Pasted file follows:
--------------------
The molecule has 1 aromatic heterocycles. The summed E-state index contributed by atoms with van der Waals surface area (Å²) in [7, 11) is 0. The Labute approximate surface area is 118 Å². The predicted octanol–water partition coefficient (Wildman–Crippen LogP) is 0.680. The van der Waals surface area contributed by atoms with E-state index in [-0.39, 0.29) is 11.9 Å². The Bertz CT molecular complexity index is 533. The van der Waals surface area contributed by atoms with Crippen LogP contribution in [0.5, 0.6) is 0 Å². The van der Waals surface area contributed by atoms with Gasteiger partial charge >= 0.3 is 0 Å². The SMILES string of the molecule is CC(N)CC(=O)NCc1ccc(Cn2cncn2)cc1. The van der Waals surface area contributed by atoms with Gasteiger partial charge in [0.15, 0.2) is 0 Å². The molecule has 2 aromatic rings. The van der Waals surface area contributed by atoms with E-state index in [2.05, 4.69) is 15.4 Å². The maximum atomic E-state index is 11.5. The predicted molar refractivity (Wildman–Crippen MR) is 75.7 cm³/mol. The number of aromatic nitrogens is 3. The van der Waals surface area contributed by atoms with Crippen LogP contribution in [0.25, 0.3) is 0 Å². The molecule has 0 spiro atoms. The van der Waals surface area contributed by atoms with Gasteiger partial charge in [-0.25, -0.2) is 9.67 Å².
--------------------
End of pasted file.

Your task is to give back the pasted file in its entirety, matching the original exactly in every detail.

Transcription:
The molecule has 1 aromatic heterocycles. The summed E-state index contributed by atoms with van der Waals surface area (Å²) in [7, 11) is 0. The Labute approximate surface area is 118 Å². The predicted octanol–water partition coefficient (Wildman–Crippen LogP) is 0.680. The van der Waals surface area contributed by atoms with E-state index in [-0.39, 0.29) is 11.9 Å². The Bertz CT molecular complexity index is 533. The van der Waals surface area contributed by atoms with Crippen LogP contribution in [0.5, 0.6) is 0 Å². The van der Waals surface area contributed by atoms with Gasteiger partial charge >= 0.3 is 0 Å². The SMILES string of the molecule is CC(N)CC(=O)NCc1ccc(Cn2cncn2)cc1. The van der Waals surface area contributed by atoms with Gasteiger partial charge in [0.15, 0.2) is 0 Å². The molecule has 2 aromatic rings. The van der Waals surface area contributed by atoms with E-state index in [2.05, 4.69) is 15.4 Å². The maximum atomic E-state index is 11.5. The predicted molar refractivity (Wildman–Crippen MR) is 75.7 cm³/mol. The number of aromatic nitrogens is 3. The van der Waals surface area contributed by atoms with Crippen LogP contribution in [0.25, 0.3) is 0 Å². The molecule has 0 spiro atoms. The van der Waals surface area contributed by atoms with Gasteiger partial charge in [-0.25, -0.2) is 9.67 Å².